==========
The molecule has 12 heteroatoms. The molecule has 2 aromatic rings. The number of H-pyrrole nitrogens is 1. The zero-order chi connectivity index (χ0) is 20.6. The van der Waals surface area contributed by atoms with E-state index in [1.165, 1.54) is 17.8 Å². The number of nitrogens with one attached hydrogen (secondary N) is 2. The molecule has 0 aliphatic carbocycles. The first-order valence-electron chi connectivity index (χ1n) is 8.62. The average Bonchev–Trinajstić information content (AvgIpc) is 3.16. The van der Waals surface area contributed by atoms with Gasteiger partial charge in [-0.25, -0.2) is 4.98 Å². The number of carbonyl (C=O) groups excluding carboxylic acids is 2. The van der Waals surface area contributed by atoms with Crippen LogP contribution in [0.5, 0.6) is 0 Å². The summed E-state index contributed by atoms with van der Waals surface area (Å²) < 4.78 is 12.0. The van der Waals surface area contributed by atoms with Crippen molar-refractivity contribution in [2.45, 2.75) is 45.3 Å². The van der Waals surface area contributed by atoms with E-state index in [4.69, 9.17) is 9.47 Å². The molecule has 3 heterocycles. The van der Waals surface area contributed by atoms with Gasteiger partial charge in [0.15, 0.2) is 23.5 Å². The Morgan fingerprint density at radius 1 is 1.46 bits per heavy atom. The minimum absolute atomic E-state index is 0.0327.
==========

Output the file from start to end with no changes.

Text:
The molecule has 12 heteroatoms. The molecule has 2 aromatic rings. The number of H-pyrrole nitrogens is 1. The zero-order chi connectivity index (χ0) is 20.6. The van der Waals surface area contributed by atoms with E-state index in [1.165, 1.54) is 17.8 Å². The number of nitrogens with one attached hydrogen (secondary N) is 2. The molecule has 0 aliphatic carbocycles. The first-order valence-electron chi connectivity index (χ1n) is 8.62. The average Bonchev–Trinajstić information content (AvgIpc) is 3.16. The van der Waals surface area contributed by atoms with Gasteiger partial charge in [-0.25, -0.2) is 4.98 Å². The number of carbonyl (C=O) groups excluding carboxylic acids is 2. The van der Waals surface area contributed by atoms with Crippen LogP contribution in [0.5, 0.6) is 0 Å². The summed E-state index contributed by atoms with van der Waals surface area (Å²) < 4.78 is 12.0. The van der Waals surface area contributed by atoms with Crippen molar-refractivity contribution in [2.45, 2.75) is 45.3 Å². The van der Waals surface area contributed by atoms with E-state index in [4.69, 9.17) is 9.47 Å². The molecule has 3 heterocycles. The van der Waals surface area contributed by atoms with Gasteiger partial charge in [0.15, 0.2) is 23.5 Å². The Morgan fingerprint density at radius 1 is 1.46 bits per heavy atom. The minimum absolute atomic E-state index is 0.0327.